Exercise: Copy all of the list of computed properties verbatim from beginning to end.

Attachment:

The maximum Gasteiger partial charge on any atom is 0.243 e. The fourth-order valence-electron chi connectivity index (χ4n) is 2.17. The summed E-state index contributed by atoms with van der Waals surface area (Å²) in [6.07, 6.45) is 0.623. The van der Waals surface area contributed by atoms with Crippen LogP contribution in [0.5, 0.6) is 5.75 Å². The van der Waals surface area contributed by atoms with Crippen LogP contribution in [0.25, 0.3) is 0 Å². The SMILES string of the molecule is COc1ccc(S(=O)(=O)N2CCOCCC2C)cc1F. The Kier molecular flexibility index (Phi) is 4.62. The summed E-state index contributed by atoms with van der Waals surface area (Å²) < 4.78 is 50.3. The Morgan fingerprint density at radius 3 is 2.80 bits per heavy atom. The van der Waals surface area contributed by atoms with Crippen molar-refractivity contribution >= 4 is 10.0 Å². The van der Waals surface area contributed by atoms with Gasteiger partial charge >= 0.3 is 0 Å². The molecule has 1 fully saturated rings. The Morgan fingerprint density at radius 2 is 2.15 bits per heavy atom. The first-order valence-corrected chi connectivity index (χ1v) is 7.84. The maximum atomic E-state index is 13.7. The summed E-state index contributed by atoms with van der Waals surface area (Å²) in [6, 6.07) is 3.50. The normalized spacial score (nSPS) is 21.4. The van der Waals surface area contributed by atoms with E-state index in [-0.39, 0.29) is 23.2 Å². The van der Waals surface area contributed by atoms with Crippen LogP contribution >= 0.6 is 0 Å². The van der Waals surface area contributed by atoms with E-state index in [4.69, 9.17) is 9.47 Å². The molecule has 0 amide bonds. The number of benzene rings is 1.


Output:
The maximum Gasteiger partial charge on any atom is 0.243 e. The fourth-order valence-electron chi connectivity index (χ4n) is 2.17. The summed E-state index contributed by atoms with van der Waals surface area (Å²) in [6.07, 6.45) is 0.623. The van der Waals surface area contributed by atoms with Crippen LogP contribution in [0.5, 0.6) is 5.75 Å². The van der Waals surface area contributed by atoms with Crippen LogP contribution in [0.25, 0.3) is 0 Å². The SMILES string of the molecule is COc1ccc(S(=O)(=O)N2CCOCCC2C)cc1F. The Kier molecular flexibility index (Phi) is 4.62. The summed E-state index contributed by atoms with van der Waals surface area (Å²) < 4.78 is 50.3. The Morgan fingerprint density at radius 3 is 2.80 bits per heavy atom. The van der Waals surface area contributed by atoms with Crippen molar-refractivity contribution >= 4 is 10.0 Å². The van der Waals surface area contributed by atoms with Gasteiger partial charge >= 0.3 is 0 Å². The molecule has 1 fully saturated rings. The Morgan fingerprint density at radius 2 is 2.15 bits per heavy atom. The first-order valence-corrected chi connectivity index (χ1v) is 7.84. The maximum atomic E-state index is 13.7. The summed E-state index contributed by atoms with van der Waals surface area (Å²) in [6, 6.07) is 3.50. The normalized spacial score (nSPS) is 21.4. The van der Waals surface area contributed by atoms with E-state index in [-0.39, 0.29) is 23.2 Å². The van der Waals surface area contributed by atoms with Crippen LogP contribution >= 0.6 is 0 Å². The van der Waals surface area contributed by atoms with E-state index in [4.69, 9.17) is 9.47 Å². The molecule has 0 amide bonds. The number of benzene rings is 1.